There is no clear evidence that sugar consumption directly feeds cancer cells over other cells. Every cell in our bodies, including cancer cells, uses sugar (glucose) from our bloodstream for fuel. More specific details will be covered below.
The Relationship Between Sugar and Cancer Cells
While all cells use sugar for fuel, cancer cells have a faster process for metabolizing glucose and use about 200 times more than normal cells. That means they need a lot of glucose, but they also need lots of other nutrients, like amino acids and fats. In short, it’s not just sugar that they crave.
This is how the myth that sugar fuels cancer was born: if cancer cells need lots of glucose to grow, then cutting sugar out of our diet must help stop cancer’s growth and could even stop it from developing in the first place. Unfortunately, it’s not that simple. Our healthy cells need glucose, too, and there’s no way of telling our bodies to let healthy cells have glucose and not the cancer cells. Other sources of glucose include healthy carbs like vegetables, fruits, and whole grains.
Does Sugar Cause Cancer?
Just as there is no direct evidence that sugar feeds cancer cells, there’s also no direct evidence that sugar causes cancer. The connection between sugar and cancer is more indirect in that eating a lot of high-sugar foods leads to excess body fat, which can put you at risk for cancer. In fact, after not smoking, maintaining a healthy body weight is the most important thing you can do to prevent cancer. Excess body fat has been linked to 13 types of cancer:
- Brain (meningioma)
- Breast (postmenopausal)
- Colon and rectum
- Multiple myeloma
Is Sugar Bad for Cancer Patients?
For people with cancer, sugar will not feed or cause it to spread. While it’s not necessary to avoid sugar altogether, reducing added sugars and consuming nutrient-dense, high-fiber carbohydrates may be the most effective. These types of foods can help strengthen your body during cancer treatment.
What Types of Sugar Are Linked to Cancer?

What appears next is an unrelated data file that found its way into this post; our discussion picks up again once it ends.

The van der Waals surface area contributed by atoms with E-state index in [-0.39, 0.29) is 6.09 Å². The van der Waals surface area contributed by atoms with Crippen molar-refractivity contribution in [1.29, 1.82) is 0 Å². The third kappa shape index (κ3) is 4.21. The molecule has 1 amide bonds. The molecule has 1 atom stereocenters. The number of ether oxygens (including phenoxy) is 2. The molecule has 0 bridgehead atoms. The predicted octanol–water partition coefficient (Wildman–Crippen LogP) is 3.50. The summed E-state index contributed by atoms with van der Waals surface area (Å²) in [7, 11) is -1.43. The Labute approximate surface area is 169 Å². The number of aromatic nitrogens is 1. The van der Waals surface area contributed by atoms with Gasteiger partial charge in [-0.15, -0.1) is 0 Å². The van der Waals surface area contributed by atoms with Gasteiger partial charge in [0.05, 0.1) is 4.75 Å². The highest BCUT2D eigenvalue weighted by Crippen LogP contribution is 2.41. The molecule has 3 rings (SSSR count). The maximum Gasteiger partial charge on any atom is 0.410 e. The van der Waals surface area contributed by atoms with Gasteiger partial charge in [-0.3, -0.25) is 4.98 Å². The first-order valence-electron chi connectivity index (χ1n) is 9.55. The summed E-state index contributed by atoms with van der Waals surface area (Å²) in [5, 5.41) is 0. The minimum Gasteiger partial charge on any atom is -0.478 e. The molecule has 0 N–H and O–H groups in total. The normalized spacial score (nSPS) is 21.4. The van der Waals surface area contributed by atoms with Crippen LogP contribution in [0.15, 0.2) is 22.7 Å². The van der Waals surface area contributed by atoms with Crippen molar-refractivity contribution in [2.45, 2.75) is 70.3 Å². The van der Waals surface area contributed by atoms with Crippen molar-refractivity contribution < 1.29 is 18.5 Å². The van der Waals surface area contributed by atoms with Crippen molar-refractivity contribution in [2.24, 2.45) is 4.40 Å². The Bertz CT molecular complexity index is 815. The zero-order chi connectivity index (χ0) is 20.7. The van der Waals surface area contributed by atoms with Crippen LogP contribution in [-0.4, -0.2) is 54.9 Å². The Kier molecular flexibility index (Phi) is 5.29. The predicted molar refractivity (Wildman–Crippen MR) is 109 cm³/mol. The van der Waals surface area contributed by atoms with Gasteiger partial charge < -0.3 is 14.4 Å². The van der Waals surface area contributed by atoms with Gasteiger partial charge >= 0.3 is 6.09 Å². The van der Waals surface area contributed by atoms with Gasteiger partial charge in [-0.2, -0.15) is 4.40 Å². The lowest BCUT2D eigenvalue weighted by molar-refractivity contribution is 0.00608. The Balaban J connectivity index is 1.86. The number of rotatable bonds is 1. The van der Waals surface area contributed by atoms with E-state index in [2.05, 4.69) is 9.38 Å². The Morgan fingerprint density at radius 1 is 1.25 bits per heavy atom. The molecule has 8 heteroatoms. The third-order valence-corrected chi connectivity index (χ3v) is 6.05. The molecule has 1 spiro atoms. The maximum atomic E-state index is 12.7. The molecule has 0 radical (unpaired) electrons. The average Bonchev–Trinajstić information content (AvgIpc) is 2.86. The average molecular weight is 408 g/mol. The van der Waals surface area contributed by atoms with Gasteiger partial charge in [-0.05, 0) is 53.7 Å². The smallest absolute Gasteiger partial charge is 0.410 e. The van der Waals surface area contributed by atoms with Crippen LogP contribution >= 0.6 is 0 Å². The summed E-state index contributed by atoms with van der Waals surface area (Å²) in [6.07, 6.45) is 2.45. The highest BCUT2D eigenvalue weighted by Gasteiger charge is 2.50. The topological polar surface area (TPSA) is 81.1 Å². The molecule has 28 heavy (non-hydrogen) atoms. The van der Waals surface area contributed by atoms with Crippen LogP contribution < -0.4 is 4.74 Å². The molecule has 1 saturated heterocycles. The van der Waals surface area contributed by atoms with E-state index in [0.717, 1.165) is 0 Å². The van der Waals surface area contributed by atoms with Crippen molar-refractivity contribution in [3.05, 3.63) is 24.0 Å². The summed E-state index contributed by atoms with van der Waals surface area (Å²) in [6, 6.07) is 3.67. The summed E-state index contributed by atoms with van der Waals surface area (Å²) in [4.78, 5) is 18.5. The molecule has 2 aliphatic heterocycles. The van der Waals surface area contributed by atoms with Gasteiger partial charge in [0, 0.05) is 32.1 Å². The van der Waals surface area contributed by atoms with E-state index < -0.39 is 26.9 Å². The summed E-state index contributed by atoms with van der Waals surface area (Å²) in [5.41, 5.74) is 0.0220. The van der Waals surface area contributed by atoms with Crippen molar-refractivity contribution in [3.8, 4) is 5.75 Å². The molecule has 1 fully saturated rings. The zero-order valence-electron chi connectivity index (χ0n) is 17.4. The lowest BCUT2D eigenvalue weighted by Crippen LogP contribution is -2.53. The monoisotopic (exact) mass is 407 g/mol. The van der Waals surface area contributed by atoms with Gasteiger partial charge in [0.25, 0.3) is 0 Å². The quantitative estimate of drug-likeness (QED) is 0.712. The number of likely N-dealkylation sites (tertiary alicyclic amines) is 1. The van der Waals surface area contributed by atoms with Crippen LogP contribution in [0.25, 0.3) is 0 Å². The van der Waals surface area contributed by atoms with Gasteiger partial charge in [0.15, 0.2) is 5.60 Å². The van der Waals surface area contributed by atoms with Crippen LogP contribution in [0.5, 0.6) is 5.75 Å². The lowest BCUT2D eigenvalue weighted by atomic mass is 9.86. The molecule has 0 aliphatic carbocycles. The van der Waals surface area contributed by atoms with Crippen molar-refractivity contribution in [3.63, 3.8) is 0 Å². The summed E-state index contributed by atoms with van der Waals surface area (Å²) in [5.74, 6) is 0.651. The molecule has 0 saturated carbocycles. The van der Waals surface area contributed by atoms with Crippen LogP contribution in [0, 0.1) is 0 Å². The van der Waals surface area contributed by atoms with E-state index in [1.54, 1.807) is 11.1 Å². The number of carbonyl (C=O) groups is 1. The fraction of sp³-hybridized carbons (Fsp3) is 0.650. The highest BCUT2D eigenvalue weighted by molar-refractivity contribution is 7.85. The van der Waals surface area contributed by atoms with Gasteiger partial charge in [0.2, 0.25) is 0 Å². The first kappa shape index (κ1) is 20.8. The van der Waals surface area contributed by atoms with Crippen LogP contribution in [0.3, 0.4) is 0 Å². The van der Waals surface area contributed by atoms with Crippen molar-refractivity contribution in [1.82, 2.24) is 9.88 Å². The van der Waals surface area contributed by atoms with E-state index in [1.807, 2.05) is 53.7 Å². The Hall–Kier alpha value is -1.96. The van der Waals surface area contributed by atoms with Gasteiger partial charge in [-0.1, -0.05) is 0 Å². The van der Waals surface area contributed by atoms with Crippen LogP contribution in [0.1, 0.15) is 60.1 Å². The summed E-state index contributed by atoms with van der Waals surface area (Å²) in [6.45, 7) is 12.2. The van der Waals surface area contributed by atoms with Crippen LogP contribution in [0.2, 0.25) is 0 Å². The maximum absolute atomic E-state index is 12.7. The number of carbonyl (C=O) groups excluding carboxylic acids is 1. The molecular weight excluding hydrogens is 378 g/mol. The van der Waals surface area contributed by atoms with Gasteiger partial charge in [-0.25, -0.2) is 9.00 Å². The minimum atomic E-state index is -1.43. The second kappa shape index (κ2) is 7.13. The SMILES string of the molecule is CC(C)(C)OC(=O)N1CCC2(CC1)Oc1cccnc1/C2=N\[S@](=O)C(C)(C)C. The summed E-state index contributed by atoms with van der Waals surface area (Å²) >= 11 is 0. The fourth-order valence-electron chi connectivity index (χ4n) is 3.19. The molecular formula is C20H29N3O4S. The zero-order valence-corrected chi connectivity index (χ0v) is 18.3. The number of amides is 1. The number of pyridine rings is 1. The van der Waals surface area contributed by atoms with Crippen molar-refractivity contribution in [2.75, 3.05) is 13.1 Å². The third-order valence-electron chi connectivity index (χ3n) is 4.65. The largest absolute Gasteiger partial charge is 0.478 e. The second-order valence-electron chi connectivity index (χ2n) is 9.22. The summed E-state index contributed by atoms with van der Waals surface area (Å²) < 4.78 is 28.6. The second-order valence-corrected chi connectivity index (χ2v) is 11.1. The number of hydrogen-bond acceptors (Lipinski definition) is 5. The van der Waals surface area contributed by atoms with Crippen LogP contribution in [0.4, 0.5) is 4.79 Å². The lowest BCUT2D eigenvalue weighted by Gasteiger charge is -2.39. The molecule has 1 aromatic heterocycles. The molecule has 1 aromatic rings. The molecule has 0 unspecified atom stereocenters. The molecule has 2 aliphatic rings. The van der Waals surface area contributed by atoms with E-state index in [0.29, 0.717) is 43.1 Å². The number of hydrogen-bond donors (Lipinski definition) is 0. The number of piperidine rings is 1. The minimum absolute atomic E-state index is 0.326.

No sugar is directly linked to cancer, but certain types are more likely to lead to obesity, which can increase your risk for cancer. According to the American Heart Association, the recommended amount of sugar consumption per day is six teaspoons (25 grams) for women and nine teaspoons (36 grams) for men.
Simple Sugars and Refined Grains
Simple sugars and refined grains are low-quality carbohydrates that can lead to excess weight and provide little nutritional value. Examples include:
- Baked goods
- White bread
- Refined pasta
- White rice
Products with added sugars are more likely to lead to weight gain and obesity and provide little nutritional value. Examples include:
- Sports drinks
- Sugar-sweetened juices
- Pasta sauce
- Salad dressings
When you’re looking at nutritional labels, make sure to look for hidden sugars because they’re not always listed as “sugar” and will often be disguised with alternate names. Some of these names include:
Artificial sweeteners are often used to sweeten beverages. Studies done with lab animals have shown links between artificial sweeteners and cancer, though there’s no definitive proof that artificial sweeteners cause cancer. For these reasons, it’s generally recommended to avoid artificial sweeteners. Examples of artificial sweeteners and the products they’re in include:
- Acesulfame potassium (Sunett, Sweet One)
- Aspartame (NutraSweet, Equal)
- Neotame (No name brands linked)
- Saccharin (Sweet ‘N Low)
- Sucralose (Splenda)
- Stevia (Stevia, Truvia, PureVia)
Can Sugar and Cancer Coexist?
Healthy sugar is necessary for a healthy diet, both to fight cancer and build strength during cancer treatment. Examples of healthy sugars and carbohydrates include:
- Whole grains
These natural sugars and carbohydrates are rich in vitamins, minerals, antioxidants, phytochemicals, and fiber that are beneficial to your overall health.
Learn More About the Connection Between Cancer and Sugar with Baptist Health
Overall, try to avoid sugary drinks, refined grains, and focus on foods that contain naturally-occurring sugars.
Contact us to learn more about sugar and cancer, and what preventative measures you can take.
The University of Texas MD Anderson Center
American Institute of Cancer Research
Cancer Research UK